What Is To Be Done?
In my latest post on the aftermath of the Manchester bombing I lamented the false pledges that we in the West would carry on as ever before; it was a pledge proven to be a lie by every new armed patrol of soldiers, every ever higher concrete security barrier, and by the visceral feel of morbid dread that has come to descend upon us and comes to weigh slightly more with every new attack (since then there have been a pair of simultaneous knifing sprees in London carried out by jihadis claiming “this is for Allah”). We haven’t carried on as before, we’ve simply begun to normalise these times of danger and terror we live in and responded by slowly getting quieter, and smaller, and more shut in bit by little bit. The lines at security checkpoints have gotten longer, the armed presence of the military in our public spaces has become more visible, and we’ve become ever more hesitant to go out and about and travel abroad. We mouth the empty cliches that we shall not be divided and we shall not be intimidated, but even the ones speaking them no longer believe them.One common reaction was the question “Well what do you suggest we do about this?” and it is a fair enough query. Empty bemoaning and criticism accomplishes nothing at the end of the day. What is to be done then? What can we do to erase this slow and steady death of the West that seems to be unfolding before our very eyes? I’m neither an expert on security or intelligence so I won’t play armchair general on those topics. However, there is one area I wish to explore which is the role that multiculturalism and cultural relativism in general has played on this issue.
Looking at the perpetrators that have been behind this surge of ghastly attacks that has rocked the Western world in recent years they fall largely into two camps. The first and smaller of the two are either refugees or ISIS militants who have entered Europe via refugee routes while the larger second group have been the children and grandchildren of immigrants who have been born and raised in the West only to be radicalised and turn to violence (a very distant third category would likely be Western born white converts to – though this phenomena seems to be restricted mostly to North America). It should be emphasised that of the attacks we have seen almost none of the perpetrators have been first generation immigrants.
This is not surprising when we consider the matter. It seems that people who have chosen to uplift and move to the West because they see it as offering an opportunity for a better life are not particularly keep to strap suicide vests on their chests and go blow up their new neighbours. What is fascinating however is that it seems their children and grandchildren are. Why is this?
Simply put, it is because we in the West have simply lost faith in ourselves. In the aftermath of World War II, the idea of the Western world as an evil imperialistic power increasingly tool hold amongst the progressive left, and as they came to monopolise the top echelons of government, media, higher education and popular culture this view influenced their every decision. Multiculturalism and the encouragement of differences over unity became the priority of the government, history (when it was taught at all anymore) is simply an exercise in figurative mortification of the flesh as it recites the seemingly endless wrongs and crimes a nation has committed since its inception, and Hollywood has turned the stodgy old white man (ideally with an upper class British accent or at least a southern drawl) into the default villain of every drama or adventure.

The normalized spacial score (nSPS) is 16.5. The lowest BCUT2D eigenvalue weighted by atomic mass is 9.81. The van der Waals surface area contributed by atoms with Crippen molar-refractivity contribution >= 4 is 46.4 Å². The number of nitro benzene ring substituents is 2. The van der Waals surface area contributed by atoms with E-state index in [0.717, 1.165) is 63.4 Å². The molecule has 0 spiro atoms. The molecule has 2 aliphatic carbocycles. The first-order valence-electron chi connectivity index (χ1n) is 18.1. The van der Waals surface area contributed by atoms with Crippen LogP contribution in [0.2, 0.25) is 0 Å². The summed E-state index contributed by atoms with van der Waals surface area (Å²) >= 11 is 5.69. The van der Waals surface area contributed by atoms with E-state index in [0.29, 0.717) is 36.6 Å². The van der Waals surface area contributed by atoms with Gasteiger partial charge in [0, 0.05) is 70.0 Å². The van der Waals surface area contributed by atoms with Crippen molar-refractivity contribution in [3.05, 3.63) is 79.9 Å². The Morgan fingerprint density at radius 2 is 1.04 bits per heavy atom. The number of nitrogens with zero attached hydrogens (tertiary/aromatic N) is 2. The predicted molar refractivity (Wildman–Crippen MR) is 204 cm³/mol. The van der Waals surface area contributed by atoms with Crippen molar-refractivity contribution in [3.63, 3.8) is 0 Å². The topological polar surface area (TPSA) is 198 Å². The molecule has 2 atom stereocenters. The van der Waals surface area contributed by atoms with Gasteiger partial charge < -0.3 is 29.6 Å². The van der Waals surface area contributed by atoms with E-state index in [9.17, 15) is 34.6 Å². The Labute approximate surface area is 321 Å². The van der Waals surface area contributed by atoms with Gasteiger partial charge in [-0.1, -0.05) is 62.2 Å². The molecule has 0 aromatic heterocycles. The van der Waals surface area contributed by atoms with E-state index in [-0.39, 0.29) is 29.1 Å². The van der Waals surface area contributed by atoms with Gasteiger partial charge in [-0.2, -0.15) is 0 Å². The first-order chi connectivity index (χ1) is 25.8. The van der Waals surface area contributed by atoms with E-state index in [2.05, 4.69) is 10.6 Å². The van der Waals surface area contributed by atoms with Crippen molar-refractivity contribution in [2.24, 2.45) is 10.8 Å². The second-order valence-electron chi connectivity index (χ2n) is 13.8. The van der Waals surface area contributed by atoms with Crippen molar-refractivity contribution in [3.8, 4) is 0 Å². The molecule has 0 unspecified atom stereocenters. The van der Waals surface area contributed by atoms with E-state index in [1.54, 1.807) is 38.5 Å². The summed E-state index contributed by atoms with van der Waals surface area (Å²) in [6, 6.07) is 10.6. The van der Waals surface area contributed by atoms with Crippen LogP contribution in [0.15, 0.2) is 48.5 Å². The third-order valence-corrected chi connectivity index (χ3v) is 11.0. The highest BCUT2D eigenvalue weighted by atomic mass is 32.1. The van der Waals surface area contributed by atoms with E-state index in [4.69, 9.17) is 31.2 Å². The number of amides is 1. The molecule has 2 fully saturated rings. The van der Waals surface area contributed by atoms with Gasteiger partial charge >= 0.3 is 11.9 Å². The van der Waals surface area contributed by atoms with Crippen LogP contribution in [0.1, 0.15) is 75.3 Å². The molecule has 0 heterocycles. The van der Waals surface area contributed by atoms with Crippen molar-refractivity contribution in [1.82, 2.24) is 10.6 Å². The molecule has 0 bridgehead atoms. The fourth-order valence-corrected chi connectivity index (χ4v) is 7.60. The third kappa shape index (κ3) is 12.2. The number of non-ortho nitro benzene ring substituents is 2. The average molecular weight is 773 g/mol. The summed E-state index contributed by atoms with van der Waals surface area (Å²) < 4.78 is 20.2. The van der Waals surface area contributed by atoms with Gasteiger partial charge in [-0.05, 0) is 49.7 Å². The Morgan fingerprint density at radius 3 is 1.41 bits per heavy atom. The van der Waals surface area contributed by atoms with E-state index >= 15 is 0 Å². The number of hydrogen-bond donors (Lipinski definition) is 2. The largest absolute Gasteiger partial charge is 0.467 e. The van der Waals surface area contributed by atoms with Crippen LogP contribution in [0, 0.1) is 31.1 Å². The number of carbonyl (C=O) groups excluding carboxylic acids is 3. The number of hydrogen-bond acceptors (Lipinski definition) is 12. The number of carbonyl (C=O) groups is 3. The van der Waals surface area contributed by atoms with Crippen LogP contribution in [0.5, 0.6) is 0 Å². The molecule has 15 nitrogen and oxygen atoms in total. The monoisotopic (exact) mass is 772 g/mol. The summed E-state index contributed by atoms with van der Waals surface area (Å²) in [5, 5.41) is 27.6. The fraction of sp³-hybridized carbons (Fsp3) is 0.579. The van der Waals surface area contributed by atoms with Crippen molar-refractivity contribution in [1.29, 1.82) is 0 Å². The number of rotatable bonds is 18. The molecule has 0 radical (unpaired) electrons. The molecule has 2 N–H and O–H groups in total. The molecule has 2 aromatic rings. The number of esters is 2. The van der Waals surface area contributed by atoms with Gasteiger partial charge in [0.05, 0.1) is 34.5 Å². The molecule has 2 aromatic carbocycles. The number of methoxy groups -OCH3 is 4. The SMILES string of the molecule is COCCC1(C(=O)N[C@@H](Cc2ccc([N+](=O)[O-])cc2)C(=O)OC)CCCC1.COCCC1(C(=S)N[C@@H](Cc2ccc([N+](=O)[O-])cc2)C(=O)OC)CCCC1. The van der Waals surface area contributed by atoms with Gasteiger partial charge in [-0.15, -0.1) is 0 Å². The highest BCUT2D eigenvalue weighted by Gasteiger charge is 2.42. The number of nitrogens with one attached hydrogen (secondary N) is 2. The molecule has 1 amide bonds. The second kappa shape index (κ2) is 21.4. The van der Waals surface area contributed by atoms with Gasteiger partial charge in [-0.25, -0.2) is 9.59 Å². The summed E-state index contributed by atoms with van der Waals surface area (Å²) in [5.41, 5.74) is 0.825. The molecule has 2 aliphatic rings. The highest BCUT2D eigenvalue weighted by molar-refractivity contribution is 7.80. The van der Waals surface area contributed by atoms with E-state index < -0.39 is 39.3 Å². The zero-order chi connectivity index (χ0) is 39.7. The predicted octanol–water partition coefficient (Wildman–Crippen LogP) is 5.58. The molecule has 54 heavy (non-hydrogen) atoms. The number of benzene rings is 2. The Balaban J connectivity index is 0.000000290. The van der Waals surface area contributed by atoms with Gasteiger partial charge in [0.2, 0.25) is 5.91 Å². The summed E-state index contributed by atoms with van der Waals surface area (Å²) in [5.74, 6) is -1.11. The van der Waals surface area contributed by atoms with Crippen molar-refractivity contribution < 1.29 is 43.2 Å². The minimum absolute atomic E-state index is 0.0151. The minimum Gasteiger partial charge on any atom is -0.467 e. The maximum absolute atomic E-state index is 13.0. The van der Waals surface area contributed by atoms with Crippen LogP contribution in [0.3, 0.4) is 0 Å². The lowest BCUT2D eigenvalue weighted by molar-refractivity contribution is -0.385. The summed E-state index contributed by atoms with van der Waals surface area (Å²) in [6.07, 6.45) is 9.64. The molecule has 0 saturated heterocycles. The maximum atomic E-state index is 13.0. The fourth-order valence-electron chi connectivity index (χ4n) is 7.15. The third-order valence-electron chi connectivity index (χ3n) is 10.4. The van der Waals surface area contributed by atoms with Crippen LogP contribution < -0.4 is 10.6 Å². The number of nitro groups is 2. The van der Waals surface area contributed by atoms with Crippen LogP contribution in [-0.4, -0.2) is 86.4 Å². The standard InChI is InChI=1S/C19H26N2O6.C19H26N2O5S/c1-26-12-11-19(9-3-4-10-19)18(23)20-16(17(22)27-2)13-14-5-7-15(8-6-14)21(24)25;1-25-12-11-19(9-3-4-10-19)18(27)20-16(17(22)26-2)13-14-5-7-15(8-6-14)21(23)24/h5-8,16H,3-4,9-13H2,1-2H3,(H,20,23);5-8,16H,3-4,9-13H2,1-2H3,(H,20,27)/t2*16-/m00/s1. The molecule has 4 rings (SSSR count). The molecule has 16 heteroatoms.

Is it any wonder then that the children and grandchildren of immigrants are turning away from the West when they are told from birth that it is a disgraceful and horrible thing, and that there not truly a part of it anyway just a hyphenated extension who should look to the old country for their real identity? When you tell people their country is evil long enough some of them are eventually going to believe it.
Human beings naturally desire to community. We want to feel like we are a part of something greater than ourselves. When meaning is not given to us we go looking for it elsewhere. Where do you think the alt-right comes from? Just like Salman Abedi, the second generation Brit who blew himself up in a crowd of tweens at Manchester’s Ariana Grande concert, they’re disillusioned, angry young men who’ve grown tired of the constant post-modern refrain that nothing is of any value and sought out something – anything – that they can believe in.
The solution then, is for us to take off our hair shirts and instead begin once again teaching our future generations who they are and where they have come from. This does not necessarily mean sweeping the nastier parts of our history under the rug (introspection in reasonable measures is a healthy part of any society) but also teaching the admirable parts as well. Give them roots and give them wings, and make them all feel part of a monoculture, one that is multiethnic and tolerant of difference but also is one that they all can feel a part of. Stop emphasising what divides us, and instead elevate what binds us together, and recognise that if we in the Western world do not see something of value in ourselves worth saving no one else will either.